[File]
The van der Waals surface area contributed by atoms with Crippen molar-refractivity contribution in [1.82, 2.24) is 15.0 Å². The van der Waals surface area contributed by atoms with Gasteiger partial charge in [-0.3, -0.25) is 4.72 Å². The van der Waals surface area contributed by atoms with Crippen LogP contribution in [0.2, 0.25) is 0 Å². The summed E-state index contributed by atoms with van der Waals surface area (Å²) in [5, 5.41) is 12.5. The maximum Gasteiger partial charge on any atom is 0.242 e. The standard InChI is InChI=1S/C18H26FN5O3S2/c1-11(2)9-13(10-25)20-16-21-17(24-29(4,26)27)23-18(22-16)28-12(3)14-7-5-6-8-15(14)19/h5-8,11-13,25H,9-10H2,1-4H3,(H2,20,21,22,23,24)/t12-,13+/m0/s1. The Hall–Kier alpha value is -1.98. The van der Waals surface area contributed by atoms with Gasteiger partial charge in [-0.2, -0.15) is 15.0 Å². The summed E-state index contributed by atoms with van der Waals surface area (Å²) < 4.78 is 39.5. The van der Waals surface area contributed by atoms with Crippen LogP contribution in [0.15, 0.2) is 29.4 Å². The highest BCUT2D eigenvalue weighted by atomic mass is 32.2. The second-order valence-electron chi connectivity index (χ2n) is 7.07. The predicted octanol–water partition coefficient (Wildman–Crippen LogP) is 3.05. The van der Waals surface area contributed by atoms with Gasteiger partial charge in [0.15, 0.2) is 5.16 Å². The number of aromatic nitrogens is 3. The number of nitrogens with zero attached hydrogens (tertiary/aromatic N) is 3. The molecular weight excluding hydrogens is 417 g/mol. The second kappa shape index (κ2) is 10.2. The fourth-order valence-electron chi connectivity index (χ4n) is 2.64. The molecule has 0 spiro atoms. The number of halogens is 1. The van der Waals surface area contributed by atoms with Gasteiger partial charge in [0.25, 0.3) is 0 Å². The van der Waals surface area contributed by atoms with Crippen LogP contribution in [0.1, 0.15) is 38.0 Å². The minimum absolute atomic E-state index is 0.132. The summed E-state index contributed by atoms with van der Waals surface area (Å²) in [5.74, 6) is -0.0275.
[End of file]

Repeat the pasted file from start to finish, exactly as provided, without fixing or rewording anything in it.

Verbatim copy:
The van der Waals surface area contributed by atoms with Crippen molar-refractivity contribution in [1.82, 2.24) is 15.0 Å². The van der Waals surface area contributed by atoms with Gasteiger partial charge in [-0.3, -0.25) is 4.72 Å². The van der Waals surface area contributed by atoms with Crippen LogP contribution in [0.2, 0.25) is 0 Å². The summed E-state index contributed by atoms with van der Waals surface area (Å²) in [5, 5.41) is 12.5. The maximum Gasteiger partial charge on any atom is 0.242 e. The standard InChI is InChI=1S/C18H26FN5O3S2/c1-11(2)9-13(10-25)20-16-21-17(24-29(4,26)27)23-18(22-16)28-12(3)14-7-5-6-8-15(14)19/h5-8,11-13,25H,9-10H2,1-4H3,(H2,20,21,22,23,24)/t12-,13+/m0/s1. The Hall–Kier alpha value is -1.98. The van der Waals surface area contributed by atoms with Gasteiger partial charge in [-0.2, -0.15) is 15.0 Å². The summed E-state index contributed by atoms with van der Waals surface area (Å²) < 4.78 is 39.5. The van der Waals surface area contributed by atoms with Crippen LogP contribution in [0.15, 0.2) is 29.4 Å². The highest BCUT2D eigenvalue weighted by atomic mass is 32.2. The second-order valence-electron chi connectivity index (χ2n) is 7.07. The predicted octanol–water partition coefficient (Wildman–Crippen LogP) is 3.05. The van der Waals surface area contributed by atoms with Gasteiger partial charge in [0.15, 0.2) is 5.16 Å². The number of aromatic nitrogens is 3. The number of nitrogens with zero attached hydrogens (tertiary/aromatic N) is 3. The molecular weight excluding hydrogens is 417 g/mol. The second kappa shape index (κ2) is 10.2. The fourth-order valence-electron chi connectivity index (χ4n) is 2.64. The molecule has 0 spiro atoms. The number of halogens is 1. The van der Waals surface area contributed by atoms with Gasteiger partial charge in [0.25, 0.3) is 0 Å². The van der Waals surface area contributed by atoms with Crippen LogP contribution in [0.1, 0.15) is 38.0 Å². The minimum absolute atomic E-state index is 0.132. The summed E-state index contributed by atoms with van der Waals surface area (Å²) in [5.74, 6) is -0.0275.